Thursday, October 11, 2007
The Valley of the Baby Dolls
Early on in her job at the care facility, Kessler tells us about a group of ‘doll mothers.’
“One lady is sitting in the rocking chair, rocking her doll back and forth, back and forth, her eyes half-closed, her lips upturned in a half-smile. She has that dreamy look mothers have when they rock their babies. At one of the dining room tables sit Billie and two other doll mothers, all holding their swaddled babies to their chests.”
She goes on to describe both the residents and the workers fussing over the dolls, everyone playing along as if the dolls were real babies.
My grandmother who had Alzheimer's did this. She used to sit on her couch and hug them and coo at them. I think there were two dolls. I vaguely remember a stuffed bear named Henry as well, but it was the dolls she loved and mothered. I remember hearing her tell them how beautiful they were.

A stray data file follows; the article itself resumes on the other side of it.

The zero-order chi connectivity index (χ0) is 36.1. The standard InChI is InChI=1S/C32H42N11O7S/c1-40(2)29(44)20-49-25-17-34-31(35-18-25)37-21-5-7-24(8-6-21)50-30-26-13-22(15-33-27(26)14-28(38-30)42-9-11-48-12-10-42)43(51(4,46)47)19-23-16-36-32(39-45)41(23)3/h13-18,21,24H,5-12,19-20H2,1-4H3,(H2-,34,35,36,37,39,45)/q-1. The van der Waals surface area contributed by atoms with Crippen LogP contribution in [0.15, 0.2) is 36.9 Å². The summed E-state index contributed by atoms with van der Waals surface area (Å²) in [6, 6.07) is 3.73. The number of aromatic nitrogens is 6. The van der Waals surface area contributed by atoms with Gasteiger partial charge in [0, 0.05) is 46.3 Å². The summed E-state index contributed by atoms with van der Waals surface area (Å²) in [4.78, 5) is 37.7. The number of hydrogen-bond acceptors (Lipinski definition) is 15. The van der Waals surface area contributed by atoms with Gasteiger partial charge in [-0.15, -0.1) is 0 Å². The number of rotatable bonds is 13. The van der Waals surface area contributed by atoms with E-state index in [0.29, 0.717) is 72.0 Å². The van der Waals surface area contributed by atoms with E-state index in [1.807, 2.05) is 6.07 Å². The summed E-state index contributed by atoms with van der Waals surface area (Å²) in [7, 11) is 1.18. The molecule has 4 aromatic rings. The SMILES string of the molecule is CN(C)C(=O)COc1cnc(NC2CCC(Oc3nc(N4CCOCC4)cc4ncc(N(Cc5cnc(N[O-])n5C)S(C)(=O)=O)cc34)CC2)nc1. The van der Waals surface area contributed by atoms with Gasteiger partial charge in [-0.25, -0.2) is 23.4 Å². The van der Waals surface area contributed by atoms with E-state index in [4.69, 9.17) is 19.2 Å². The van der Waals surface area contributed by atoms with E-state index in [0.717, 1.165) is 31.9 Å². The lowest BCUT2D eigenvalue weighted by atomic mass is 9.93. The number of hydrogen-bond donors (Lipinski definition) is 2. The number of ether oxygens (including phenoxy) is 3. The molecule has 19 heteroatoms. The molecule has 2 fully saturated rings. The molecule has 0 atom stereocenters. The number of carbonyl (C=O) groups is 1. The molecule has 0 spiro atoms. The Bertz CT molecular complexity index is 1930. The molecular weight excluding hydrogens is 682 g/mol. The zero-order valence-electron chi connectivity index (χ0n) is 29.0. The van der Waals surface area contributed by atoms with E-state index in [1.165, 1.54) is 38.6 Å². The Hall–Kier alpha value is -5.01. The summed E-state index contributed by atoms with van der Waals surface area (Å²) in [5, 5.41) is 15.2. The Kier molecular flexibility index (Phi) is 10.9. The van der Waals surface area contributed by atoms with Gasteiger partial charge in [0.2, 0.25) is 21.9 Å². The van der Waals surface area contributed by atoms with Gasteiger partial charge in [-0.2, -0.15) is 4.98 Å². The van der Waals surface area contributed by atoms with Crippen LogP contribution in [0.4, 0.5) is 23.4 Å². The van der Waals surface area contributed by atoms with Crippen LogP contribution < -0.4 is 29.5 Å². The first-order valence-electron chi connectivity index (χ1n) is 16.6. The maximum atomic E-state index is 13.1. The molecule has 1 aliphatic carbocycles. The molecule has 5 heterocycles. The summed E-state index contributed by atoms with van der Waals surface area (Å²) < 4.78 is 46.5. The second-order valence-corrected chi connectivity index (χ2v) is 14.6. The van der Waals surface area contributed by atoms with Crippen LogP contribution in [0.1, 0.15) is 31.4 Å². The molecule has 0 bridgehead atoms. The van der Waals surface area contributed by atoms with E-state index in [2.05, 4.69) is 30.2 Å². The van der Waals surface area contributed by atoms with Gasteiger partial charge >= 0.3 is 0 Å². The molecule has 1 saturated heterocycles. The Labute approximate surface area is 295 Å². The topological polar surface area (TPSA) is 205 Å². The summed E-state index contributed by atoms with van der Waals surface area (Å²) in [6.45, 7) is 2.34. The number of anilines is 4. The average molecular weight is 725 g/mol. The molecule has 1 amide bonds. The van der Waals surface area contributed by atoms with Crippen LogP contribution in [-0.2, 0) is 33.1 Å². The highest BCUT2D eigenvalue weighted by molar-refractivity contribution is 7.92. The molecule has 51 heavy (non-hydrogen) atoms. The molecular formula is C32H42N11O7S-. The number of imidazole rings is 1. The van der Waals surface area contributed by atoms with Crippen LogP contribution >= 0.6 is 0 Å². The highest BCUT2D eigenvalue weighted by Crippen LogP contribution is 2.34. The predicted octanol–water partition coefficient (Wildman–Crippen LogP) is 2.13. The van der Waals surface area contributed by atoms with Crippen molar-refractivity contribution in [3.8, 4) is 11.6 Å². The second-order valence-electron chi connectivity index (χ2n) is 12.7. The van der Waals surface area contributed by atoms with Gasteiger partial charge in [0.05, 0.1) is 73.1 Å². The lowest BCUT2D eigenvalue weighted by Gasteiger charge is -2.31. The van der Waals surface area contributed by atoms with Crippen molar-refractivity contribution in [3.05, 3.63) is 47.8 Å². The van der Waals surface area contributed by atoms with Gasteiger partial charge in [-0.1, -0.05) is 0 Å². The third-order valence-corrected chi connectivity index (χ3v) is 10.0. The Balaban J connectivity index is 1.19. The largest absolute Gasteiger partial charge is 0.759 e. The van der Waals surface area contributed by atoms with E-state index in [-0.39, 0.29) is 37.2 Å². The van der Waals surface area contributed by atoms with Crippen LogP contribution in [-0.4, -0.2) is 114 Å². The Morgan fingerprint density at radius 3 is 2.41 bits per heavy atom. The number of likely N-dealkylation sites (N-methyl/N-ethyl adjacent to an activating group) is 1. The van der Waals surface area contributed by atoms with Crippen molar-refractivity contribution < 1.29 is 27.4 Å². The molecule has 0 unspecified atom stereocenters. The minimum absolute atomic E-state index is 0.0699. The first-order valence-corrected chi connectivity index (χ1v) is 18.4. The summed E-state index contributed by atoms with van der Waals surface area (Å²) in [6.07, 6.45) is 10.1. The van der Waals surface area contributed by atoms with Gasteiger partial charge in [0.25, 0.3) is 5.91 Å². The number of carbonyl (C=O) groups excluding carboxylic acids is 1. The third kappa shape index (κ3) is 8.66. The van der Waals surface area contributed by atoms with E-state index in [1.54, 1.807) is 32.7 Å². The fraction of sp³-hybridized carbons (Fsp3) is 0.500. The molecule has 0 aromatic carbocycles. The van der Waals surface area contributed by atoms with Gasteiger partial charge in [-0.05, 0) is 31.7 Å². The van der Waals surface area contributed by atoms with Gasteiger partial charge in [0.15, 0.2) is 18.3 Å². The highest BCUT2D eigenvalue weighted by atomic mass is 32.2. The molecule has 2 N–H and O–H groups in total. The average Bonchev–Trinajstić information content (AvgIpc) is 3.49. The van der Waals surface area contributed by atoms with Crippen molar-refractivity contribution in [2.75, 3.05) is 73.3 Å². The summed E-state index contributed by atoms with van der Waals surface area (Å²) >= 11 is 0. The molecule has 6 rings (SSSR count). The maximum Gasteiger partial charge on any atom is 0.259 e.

The first time I saw my grandmother doing this, it scared me. This was my grandmother who’d raised nine real babies now taking great care to swaddle a plastic doll. I looked to my Aunt Mary, my grandmother’s primary caregiver, for some explanation or reassurance that this behavior was somehow ‘normal’. She just looked back at me and said, “Shoot me when.”
My grandmother’s relationship with these doll babies went on for a long time. I never got used to it. What was going on inside her head? Did she honestly believe they were real babies? Was she just pretending? Did she think they were her babies or was she babysitting? By mothering and comforting these dolls, was she somehow feeling mothered and comforted herself?
I never asked her. I felt too embarrassed, too unnerved. I don’t know why they made her happy, but I know they did. Has anyone else seen this happen? Does it only happen with women with Alzheimer’s? What do you think is going on?
Lisa Genova, Ph.D., author of STILL ALICE, www.StillAlice.com